Anti-free trade alliance plans mass protest during US-Malaysia trade talks at end-Oct

Original Publication Date: 
18 October, 2006

KUALA LUMPUR, Malaysia - Malaysian activists Thursday announced a mass a protest during U.S.-Malaysia talks later this month on a free trade pact, saying such an agreement could jeopardize jobs and deprive poor people of cheap, generic drugs.

Xavier Jayakumar, the chairman of the Alliance against the US-Malaysia Free Trade Agreement, said they hope to mobilize as many as 10,000 people when trade officials from both nations meet in Kuala Lumpur for their third rounds of talks Oct. 30.

A total of five rounds of talks are planned before the expected conclusion of the pact by July 2007 - the expiration of U.S. President George W. Bush's authority to negotiate trade deals that require Congress to approve or reject them without adding any amendments.

"We know that Malaysia needs trade ... We don't want to end that," Jayakumar said. "What we want is the government to stop negotiations and tell us what is going on, to be transparent."

He said the government should divulge the items that are up for discussion, and the concessions it is willing to make to Washington.

Jayakumar heads a 35-member coalition that includes three of the country's largest opposition parties, Malaysia's largest trade union, environmental groups and non-governmental organizations with a total of more than 2 million members.

"Malaysia's concern is that if they don't sign, they will get left behind by investors," said Charles Santiago, another of the group's leaders. "But what they don't realize is that you are giving them investor rights over the rights of the people."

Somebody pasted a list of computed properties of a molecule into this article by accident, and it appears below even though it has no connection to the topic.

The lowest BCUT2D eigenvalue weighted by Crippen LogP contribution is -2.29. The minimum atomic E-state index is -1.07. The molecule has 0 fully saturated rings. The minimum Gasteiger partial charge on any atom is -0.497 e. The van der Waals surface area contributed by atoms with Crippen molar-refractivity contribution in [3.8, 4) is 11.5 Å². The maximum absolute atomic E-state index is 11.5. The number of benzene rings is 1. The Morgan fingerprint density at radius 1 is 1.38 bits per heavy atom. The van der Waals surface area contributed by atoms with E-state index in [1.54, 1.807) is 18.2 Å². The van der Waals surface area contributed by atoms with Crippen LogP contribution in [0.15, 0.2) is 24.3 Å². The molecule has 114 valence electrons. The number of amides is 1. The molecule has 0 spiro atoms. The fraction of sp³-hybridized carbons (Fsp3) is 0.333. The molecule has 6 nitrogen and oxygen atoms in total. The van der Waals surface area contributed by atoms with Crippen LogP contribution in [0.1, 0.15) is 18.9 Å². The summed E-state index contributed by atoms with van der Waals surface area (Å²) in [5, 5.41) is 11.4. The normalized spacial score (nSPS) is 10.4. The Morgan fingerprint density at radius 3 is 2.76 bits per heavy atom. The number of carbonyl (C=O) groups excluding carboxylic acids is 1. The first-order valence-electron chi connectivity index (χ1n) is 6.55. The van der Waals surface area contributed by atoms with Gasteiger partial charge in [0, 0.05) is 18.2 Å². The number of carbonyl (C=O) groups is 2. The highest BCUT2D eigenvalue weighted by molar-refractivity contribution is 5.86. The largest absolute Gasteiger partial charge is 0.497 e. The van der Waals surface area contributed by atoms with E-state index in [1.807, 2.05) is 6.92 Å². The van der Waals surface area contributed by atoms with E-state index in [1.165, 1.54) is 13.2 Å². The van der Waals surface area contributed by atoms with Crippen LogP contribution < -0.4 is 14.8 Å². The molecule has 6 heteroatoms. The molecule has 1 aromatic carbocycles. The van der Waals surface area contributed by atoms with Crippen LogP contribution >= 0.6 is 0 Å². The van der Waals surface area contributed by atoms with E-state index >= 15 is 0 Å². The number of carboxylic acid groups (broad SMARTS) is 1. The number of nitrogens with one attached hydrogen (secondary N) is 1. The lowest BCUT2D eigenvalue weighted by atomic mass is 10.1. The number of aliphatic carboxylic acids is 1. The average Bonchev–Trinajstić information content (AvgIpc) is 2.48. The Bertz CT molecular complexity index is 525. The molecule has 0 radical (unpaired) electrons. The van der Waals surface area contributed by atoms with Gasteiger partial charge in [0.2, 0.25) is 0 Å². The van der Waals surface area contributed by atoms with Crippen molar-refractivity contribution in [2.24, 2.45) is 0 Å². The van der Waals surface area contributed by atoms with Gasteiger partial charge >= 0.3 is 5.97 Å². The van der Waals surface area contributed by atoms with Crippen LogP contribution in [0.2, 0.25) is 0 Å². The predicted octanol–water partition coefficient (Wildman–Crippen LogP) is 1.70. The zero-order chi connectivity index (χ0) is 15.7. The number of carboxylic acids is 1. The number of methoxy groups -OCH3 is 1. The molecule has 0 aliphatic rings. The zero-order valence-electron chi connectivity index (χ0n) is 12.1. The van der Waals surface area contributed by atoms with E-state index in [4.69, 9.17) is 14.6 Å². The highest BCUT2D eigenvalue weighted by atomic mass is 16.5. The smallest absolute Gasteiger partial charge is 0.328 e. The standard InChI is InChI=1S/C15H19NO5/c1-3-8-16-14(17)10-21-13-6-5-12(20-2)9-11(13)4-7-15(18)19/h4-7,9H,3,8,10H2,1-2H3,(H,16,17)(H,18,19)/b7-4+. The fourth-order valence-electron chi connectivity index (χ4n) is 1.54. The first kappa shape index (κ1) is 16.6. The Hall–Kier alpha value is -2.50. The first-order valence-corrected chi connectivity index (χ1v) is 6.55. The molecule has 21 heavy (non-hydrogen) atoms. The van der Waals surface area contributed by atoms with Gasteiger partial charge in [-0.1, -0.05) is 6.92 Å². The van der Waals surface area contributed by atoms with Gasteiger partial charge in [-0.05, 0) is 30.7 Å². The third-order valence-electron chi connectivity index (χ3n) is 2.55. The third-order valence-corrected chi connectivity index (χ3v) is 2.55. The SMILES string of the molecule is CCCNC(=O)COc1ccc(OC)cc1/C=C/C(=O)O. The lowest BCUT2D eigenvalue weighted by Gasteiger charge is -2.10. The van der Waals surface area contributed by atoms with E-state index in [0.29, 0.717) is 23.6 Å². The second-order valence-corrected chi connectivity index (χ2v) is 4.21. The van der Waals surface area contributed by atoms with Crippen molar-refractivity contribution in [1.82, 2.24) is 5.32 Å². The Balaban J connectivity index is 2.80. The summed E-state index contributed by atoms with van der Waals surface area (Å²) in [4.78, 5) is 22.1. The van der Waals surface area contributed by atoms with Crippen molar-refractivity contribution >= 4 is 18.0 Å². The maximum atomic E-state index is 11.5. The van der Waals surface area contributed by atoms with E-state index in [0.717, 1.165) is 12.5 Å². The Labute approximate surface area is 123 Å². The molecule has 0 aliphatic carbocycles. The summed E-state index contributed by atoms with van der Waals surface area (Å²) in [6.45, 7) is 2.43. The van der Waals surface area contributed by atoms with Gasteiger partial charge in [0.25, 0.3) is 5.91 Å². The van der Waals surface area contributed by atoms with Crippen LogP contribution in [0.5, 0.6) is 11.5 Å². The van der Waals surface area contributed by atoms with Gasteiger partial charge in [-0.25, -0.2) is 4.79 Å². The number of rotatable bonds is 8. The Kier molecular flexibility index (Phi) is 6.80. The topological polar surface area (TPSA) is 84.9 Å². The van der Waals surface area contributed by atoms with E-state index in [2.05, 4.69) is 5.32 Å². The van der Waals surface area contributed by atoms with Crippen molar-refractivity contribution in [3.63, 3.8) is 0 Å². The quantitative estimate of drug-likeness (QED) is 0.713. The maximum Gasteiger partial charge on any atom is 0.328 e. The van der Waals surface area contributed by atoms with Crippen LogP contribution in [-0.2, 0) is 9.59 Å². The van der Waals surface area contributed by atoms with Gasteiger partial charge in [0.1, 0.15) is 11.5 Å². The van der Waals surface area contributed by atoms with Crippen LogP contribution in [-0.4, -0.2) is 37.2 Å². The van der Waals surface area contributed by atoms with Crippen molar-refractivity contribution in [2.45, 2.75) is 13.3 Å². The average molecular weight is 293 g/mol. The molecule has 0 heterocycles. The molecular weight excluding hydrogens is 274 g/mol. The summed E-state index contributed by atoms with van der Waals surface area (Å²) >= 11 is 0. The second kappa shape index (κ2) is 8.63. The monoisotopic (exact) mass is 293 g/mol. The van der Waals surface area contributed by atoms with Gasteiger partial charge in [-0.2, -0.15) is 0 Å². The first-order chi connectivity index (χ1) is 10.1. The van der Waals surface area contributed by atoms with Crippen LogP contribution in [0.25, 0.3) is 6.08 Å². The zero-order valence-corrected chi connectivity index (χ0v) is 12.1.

The coalition has a long list of concerns including the possible loss of jobs and workers' rights, a lack of protection in the agricultural sector, and the end of cheap, generic drugs now available to those with HIV/AIDS and other diseases.

"If the U.S.-Malaysia FTA is signed, it will only benefit the U.S. drug companies," said Positive Malaysian Treatment Access and Advocacy Group director Edward Low, an independent group that helps people with the HIV virus. "Local pharmaceutical companies will not be able to import generic drugs anymore."

The protection of intellectual property rights for drugs, software and other products are key items on the negotiating table, officials have said.

Malaysian officials have said a pact would help the country economically. Malaysia was once a star investment destination in Asia that has in recent years lagged behind China, India and other countries in the region.

Malaysia is the United States' 10th largest trading partner with US$44 billion (?34.38 billion) in two-way trade in 2005, which officials say will double by 2010 if a free trade pact is signed.

Protests against trade talks with America have also taken place in South Korea and Thailand